The episode drags along the previous episode’s concept of facing one’s consequences. The Doctor usually saves the day, and in the process, often shakes things up so much that he resets the path of society, such as in New Earth. Even us viewers may not consider the implications of sparing individuals’ lives or shaking up society, because we assume that only good can follow from these actions. Unfortunately, in this case, the Doctor appears to have made it easier for humans to impose suffering on each other.

The series often deals with human capacity to be both strong and weak. The Doctor cheers on the British because he knows they can win the war and defeat the Germans. He often talks about the importance of ordinary people and the resilience of humans. In this episode, however, the human society has fallen to pieces due to the lack of balanced journalism. I believe it’s a commentary on relying too much on technology instead of personal strength.

As a follow up to The Long Game, the episode again touches on the pivotal role of media in society. While The Long Game highlighted the importance of balanced news reports, Bad Wolf shows what would happen with no news at all — society cloaked in darkness and panicking. As a communication major, I appreciated this insight. I do not believe that communication media are the only things glueing society together, but they do play an important role in maintaining the flow of vital information.

I find it both conceivable and horrifying that human society could develop-yet-degenerate into such a state. On one hand, they have things like transmats and highly developed communications. On the other hand, people are so accepting and calm about the fact that these game shows are slaughterhouses. In fact, there are hundreds of channels, and all the shows are voraciously viewed by the entire world. The producers calmly watch as contestants and housemates die. Even the contestants of the shows do not seem to mind their situation — they are more hellbent on winning the prize, and only tear up when it is really their turn to die. People do not question their situation.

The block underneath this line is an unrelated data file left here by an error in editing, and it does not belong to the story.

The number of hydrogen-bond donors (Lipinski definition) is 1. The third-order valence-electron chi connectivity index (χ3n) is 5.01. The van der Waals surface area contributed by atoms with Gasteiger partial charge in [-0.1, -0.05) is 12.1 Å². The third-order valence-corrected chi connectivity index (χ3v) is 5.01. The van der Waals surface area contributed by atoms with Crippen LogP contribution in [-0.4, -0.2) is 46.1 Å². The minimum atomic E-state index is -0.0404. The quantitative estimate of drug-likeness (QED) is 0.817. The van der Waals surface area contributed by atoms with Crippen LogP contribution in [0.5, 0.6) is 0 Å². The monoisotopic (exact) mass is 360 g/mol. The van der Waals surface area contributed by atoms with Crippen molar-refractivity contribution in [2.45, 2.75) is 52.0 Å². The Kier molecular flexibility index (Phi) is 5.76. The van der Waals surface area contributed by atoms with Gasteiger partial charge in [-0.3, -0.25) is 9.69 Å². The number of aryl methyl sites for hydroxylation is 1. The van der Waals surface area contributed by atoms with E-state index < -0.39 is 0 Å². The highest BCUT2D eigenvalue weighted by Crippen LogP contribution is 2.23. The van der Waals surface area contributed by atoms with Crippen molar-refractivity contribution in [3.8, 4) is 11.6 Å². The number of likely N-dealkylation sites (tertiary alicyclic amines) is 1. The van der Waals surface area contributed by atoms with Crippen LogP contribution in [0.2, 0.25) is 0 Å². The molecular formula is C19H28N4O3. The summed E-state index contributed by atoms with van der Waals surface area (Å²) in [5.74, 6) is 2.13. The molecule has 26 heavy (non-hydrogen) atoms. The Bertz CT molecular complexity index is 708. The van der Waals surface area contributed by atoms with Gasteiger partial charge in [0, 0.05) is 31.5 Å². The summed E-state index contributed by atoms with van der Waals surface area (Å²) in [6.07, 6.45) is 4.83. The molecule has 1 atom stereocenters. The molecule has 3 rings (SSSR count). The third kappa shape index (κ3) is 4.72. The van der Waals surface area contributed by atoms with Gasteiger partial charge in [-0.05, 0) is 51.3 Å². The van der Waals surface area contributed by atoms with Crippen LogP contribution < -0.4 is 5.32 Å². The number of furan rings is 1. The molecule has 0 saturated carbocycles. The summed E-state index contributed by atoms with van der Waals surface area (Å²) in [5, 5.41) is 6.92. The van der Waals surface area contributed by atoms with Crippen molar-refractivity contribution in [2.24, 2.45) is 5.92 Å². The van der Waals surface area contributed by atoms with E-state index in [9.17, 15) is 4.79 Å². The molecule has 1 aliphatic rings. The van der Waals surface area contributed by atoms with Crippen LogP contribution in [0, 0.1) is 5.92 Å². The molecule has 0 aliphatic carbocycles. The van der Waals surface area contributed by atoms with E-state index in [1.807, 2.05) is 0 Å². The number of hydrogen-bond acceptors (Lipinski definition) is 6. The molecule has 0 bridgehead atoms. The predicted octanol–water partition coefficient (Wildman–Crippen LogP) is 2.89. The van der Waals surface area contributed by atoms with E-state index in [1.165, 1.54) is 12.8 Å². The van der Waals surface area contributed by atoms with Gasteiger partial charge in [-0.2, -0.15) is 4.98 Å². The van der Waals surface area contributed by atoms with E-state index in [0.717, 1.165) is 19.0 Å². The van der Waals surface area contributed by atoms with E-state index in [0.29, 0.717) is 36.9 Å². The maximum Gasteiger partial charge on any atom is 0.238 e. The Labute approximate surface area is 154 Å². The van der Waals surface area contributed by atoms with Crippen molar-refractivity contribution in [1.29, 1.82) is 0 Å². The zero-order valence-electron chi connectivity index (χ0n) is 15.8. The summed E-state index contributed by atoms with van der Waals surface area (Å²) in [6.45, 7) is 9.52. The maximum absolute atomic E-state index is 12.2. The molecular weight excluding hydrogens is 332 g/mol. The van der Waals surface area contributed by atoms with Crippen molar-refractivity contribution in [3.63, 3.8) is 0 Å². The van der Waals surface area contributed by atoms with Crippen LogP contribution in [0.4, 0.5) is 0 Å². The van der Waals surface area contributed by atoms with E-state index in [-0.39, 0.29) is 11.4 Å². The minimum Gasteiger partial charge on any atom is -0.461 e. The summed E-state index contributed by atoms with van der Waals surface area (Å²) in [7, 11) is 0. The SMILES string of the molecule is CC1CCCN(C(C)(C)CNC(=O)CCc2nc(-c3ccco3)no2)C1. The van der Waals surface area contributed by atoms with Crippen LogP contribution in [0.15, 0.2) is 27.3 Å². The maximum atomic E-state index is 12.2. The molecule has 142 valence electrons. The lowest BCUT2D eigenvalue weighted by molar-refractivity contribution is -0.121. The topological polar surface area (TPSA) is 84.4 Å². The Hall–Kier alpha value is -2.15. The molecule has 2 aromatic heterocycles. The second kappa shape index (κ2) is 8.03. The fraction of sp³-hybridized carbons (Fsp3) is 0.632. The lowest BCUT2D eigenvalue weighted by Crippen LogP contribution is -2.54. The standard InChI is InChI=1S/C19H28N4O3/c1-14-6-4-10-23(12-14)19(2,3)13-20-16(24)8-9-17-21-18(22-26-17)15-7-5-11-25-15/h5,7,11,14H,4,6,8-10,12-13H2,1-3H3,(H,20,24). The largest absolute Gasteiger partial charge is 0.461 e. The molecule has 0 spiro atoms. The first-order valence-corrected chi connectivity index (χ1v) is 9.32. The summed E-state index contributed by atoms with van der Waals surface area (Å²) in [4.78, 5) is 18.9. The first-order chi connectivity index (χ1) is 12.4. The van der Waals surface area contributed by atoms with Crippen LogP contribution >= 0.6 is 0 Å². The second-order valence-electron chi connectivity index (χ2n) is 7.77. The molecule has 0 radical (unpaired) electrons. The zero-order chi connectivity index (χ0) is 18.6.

Unfortunately, I find this conceivable because I think humans are capable of doing this to each other. Consider the Holocaust, when plenty of German citizens and officials just went about their ordinary business while millions of Jews were gassed and trussed up like animals. Viewers may recoil at the realities depicted by the writers, but part of the horror is that it could actually happen.

I found the concept of a Controller incredibly sickening because she had been ‘installed’ at the age of five and it was the only life she had ever known. I think that would be a horrible way to live, blind and with numbers and data trawling through one’s head. Interestingly, it was the Controller, who was most enslaved, who set in motion the defeat of her ‘masters’, not the humans who were being manipulated but still maintained some level of freedom.

At the end of the episode, I was very pleased to see the Daleks, because I thought it indicated a very exciting season-ender. The viewfinder of the Dalek’s iconic ‘plunger’ was all I needed to see in order to realize that the Doctor would be dealing with Daleks. Needless to say, I could not wait to see the finale!

 

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